“We teach here”: Behind the scenes in Kakuma, Kenya

16 June 2022


IIEP-UNESCO/Makmende Media
A behind the scenes view of the filming of We Teach Here in Kenya.

Around the world, some 35.5 million children are refugees and 23.3 million children are displaced internally. These children have left behind homes and friends – but they cannot afford to leave behind their education. To keep learning, they need trained and well supported teachers. An upcoming film in the series We Teach Here captures the experiences – the challenges and the solutions – faced by three of these teachers.

The upcoming film features three teachers from Kenya’s Kakuma refugee camp, where 500 national and refugee teachers work together to provide schooling to some 82000 learners. One of the teachers, 23-year-old Achol Awuol, who is originally from South Sudan, is new to the profession.

“I was nervous at first,” she says, even though she always wanted to be a teacher. Even experienced teachers – like Bhan Pal Simon and Stanley Kibet – express apprehension at times, especially in a classroom packed with almost 100 students. How do they gain confidence? How do they grow professionally, and feel empowered in the classroom?

Following the teachers from sunrise to sunset, the IIEP-UNESCO and Education Development Trust film provides an inside look at what it takes for these teachers to thrive in the classroom. The film focuses on the importance of mentorship, collaboration, and training. Particular attention is also given to how national teachers and refugee teachers interact and learn from each another. 

At various parts in the film, the teachers can be seen with their arms stretched, filming themselves, the school grounds, and their students. By using User Generated Content, the teachers have a unique opportunity tell their own story, to share what motivates them, and keeps them going, day after day.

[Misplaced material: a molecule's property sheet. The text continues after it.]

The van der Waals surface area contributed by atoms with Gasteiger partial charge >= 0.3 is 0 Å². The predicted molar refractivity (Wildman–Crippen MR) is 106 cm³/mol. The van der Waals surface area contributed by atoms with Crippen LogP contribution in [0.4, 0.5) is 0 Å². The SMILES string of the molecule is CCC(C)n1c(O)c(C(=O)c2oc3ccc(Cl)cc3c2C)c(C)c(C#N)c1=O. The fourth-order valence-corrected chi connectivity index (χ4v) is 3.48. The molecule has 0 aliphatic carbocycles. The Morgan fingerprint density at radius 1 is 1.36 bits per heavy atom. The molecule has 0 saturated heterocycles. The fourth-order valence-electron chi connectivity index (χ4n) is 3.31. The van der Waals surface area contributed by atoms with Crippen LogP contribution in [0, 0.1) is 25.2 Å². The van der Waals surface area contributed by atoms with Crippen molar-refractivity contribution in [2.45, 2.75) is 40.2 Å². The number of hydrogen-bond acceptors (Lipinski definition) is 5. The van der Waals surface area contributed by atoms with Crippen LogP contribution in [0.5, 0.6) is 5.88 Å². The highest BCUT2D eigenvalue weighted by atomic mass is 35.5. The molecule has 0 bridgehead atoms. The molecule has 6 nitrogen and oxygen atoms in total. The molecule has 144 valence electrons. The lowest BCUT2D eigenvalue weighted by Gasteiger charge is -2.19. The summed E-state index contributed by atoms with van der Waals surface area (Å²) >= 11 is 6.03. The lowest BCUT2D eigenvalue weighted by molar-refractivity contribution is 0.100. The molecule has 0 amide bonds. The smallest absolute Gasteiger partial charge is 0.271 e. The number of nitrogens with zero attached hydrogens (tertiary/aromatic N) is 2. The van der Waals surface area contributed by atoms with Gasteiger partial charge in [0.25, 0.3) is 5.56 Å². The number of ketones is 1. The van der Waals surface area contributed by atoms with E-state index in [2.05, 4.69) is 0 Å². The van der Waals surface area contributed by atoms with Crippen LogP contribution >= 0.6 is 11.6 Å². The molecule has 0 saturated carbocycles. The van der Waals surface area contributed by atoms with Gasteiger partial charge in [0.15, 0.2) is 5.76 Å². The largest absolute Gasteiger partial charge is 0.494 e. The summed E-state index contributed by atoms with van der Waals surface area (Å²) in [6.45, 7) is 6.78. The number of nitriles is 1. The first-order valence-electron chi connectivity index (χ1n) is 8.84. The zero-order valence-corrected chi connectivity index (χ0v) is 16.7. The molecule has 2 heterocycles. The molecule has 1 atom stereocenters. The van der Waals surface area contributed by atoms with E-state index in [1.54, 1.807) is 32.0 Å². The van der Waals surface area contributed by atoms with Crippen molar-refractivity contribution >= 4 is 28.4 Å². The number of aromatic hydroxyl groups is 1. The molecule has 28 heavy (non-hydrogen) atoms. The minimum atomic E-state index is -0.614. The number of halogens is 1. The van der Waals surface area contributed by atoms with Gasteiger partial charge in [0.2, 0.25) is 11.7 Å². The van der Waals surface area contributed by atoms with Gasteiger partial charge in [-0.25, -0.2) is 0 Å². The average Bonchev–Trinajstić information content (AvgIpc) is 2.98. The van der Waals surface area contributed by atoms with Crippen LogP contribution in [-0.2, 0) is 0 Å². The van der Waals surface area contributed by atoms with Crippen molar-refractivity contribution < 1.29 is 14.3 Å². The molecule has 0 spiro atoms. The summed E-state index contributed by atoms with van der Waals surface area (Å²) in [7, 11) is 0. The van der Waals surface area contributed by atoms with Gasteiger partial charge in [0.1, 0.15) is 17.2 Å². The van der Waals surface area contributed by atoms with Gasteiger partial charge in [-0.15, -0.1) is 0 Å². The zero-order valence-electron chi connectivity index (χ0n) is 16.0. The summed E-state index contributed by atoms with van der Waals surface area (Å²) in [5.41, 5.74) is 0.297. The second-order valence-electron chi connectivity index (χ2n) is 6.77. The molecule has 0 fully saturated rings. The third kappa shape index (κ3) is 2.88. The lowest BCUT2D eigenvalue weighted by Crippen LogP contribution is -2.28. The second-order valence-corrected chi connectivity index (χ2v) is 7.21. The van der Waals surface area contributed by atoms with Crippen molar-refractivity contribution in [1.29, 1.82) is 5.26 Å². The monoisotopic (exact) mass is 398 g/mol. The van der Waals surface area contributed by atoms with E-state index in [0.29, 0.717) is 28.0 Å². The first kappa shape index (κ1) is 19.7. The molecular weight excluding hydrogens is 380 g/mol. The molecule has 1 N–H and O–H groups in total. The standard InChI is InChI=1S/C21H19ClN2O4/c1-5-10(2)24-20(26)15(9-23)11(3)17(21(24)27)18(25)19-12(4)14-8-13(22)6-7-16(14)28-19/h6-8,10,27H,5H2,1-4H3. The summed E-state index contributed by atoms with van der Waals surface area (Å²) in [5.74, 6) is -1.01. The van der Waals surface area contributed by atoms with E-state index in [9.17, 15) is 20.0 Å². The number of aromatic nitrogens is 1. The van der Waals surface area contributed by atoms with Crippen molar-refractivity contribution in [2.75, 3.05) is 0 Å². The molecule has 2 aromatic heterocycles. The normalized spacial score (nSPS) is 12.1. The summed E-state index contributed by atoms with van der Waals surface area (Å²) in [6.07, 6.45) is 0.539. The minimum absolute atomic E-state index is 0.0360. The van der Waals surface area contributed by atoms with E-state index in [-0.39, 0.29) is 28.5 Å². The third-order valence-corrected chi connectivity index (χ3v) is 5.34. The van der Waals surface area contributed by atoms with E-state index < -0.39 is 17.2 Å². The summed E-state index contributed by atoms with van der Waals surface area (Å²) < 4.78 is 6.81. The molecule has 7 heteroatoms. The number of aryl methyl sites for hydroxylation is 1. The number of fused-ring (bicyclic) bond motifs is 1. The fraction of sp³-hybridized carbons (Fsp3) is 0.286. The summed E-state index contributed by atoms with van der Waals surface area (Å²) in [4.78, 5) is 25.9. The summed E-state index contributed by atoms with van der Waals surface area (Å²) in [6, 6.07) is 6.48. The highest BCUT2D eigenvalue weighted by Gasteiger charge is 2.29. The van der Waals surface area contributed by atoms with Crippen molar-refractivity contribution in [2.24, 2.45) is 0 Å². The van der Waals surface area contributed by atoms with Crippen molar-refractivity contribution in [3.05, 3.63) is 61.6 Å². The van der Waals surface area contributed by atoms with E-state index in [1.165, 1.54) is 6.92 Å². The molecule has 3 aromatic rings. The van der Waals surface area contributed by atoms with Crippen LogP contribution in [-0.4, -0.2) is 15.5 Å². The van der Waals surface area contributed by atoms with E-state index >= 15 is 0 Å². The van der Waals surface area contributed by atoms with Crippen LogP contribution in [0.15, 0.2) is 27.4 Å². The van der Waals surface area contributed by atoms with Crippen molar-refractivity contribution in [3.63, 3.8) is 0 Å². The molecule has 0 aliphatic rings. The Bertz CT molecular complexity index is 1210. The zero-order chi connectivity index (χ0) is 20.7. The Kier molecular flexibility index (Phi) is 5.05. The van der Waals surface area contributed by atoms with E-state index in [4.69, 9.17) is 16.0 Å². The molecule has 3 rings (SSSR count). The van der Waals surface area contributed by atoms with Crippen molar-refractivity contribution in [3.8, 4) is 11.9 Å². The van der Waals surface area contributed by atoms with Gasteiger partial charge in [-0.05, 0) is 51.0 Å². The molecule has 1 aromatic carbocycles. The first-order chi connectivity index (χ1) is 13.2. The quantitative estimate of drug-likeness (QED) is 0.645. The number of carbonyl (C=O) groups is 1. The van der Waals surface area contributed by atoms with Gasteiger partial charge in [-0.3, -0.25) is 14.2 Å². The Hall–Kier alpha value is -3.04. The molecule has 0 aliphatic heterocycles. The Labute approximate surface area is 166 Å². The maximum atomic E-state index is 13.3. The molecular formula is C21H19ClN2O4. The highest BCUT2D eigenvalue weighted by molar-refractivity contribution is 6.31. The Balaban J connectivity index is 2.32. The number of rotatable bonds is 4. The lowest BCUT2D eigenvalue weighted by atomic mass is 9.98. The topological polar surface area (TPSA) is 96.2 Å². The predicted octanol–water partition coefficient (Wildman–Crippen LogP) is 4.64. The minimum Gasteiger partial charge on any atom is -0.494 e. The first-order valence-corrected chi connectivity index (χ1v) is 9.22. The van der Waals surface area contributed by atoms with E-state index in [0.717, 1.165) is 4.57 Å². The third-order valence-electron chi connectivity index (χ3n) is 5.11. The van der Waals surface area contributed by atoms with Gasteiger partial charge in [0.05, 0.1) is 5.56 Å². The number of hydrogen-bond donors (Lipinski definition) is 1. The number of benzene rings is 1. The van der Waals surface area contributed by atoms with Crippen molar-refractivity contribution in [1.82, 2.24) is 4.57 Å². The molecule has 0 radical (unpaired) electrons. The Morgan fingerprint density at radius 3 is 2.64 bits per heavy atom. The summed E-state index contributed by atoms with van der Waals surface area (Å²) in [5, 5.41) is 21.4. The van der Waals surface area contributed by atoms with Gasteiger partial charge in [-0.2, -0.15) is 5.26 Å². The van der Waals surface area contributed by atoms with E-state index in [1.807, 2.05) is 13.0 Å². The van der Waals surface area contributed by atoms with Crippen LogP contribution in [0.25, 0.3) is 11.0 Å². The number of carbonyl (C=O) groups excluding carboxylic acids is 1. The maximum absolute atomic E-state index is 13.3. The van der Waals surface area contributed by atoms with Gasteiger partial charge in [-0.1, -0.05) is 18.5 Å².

Filmed with Makmende Media, and with support from Dubai Cares, We Teach Here aligns with the principles of Dignified Storytelling, an initiative that calls for more honest and nuanced content that prioritizes human value and dignity.

“Affirming that each of us has the power to contribute to positive change, we pledge to tell stories characterised by deep respect, full transparency, and social responsibility.”


The upcoming film is part of a wider research project on best practices to support effective teacher management in refugee contexts in East Africa. While there are many efforts underway to support the integration of refugee children into host country education systems, the research addresses a major knowledge gap on their teachers.

The series We Teach Here shows the human face of this research and amplifies the voices of those at the centre of it: the teachers. The first film was based in Gambella, Ethiopia, where three teachers shared aspects of their personal life, while demonstrating why their profession is so important in the lives of young refugees. After Kenya, a third film will highlight the voice of three teachers in Uganda after a two-year COVID-19 lockdown to illustrate their resourcefulness during challenging times.